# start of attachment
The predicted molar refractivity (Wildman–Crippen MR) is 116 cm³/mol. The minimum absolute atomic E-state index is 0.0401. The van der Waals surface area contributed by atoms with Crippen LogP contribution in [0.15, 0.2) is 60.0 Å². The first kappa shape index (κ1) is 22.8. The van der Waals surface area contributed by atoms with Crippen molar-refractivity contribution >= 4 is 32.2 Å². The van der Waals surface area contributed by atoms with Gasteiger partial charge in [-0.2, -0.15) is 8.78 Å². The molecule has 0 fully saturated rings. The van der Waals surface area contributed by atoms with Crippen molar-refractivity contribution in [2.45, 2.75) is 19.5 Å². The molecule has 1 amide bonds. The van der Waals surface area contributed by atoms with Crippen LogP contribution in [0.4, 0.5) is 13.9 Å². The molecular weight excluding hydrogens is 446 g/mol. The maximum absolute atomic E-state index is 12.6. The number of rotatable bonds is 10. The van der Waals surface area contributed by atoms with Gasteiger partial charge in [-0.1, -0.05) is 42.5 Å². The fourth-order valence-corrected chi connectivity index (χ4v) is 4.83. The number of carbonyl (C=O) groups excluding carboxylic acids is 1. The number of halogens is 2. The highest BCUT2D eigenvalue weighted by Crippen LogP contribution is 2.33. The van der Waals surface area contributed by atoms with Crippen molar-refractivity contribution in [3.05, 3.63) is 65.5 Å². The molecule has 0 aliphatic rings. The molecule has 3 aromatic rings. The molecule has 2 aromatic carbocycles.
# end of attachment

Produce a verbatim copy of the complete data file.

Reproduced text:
The predicted molar refractivity (Wildman–Crippen MR) is 116 cm³/mol. The minimum absolute atomic E-state index is 0.0401. The van der Waals surface area contributed by atoms with Crippen LogP contribution in [0.15, 0.2) is 60.0 Å². The first kappa shape index (κ1) is 22.8. The van der Waals surface area contributed by atoms with Crippen molar-refractivity contribution >= 4 is 32.2 Å². The van der Waals surface area contributed by atoms with Gasteiger partial charge in [-0.2, -0.15) is 8.78 Å². The molecule has 0 fully saturated rings. The van der Waals surface area contributed by atoms with Crippen molar-refractivity contribution in [2.45, 2.75) is 19.5 Å². The molecule has 1 amide bonds. The van der Waals surface area contributed by atoms with Crippen LogP contribution in [0.4, 0.5) is 13.9 Å². The molecular weight excluding hydrogens is 446 g/mol. The maximum absolute atomic E-state index is 12.6. The number of rotatable bonds is 10. The van der Waals surface area contributed by atoms with Gasteiger partial charge in [-0.1, -0.05) is 42.5 Å². The fourth-order valence-corrected chi connectivity index (χ4v) is 4.83. The number of carbonyl (C=O) groups excluding carboxylic acids is 1. The number of halogens is 2. The highest BCUT2D eigenvalue weighted by Crippen LogP contribution is 2.33. The van der Waals surface area contributed by atoms with Crippen molar-refractivity contribution in [3.05, 3.63) is 65.5 Å². The molecule has 0 aliphatic rings. The molecule has 3 aromatic rings. The molecule has 2 aromatic carbocycles.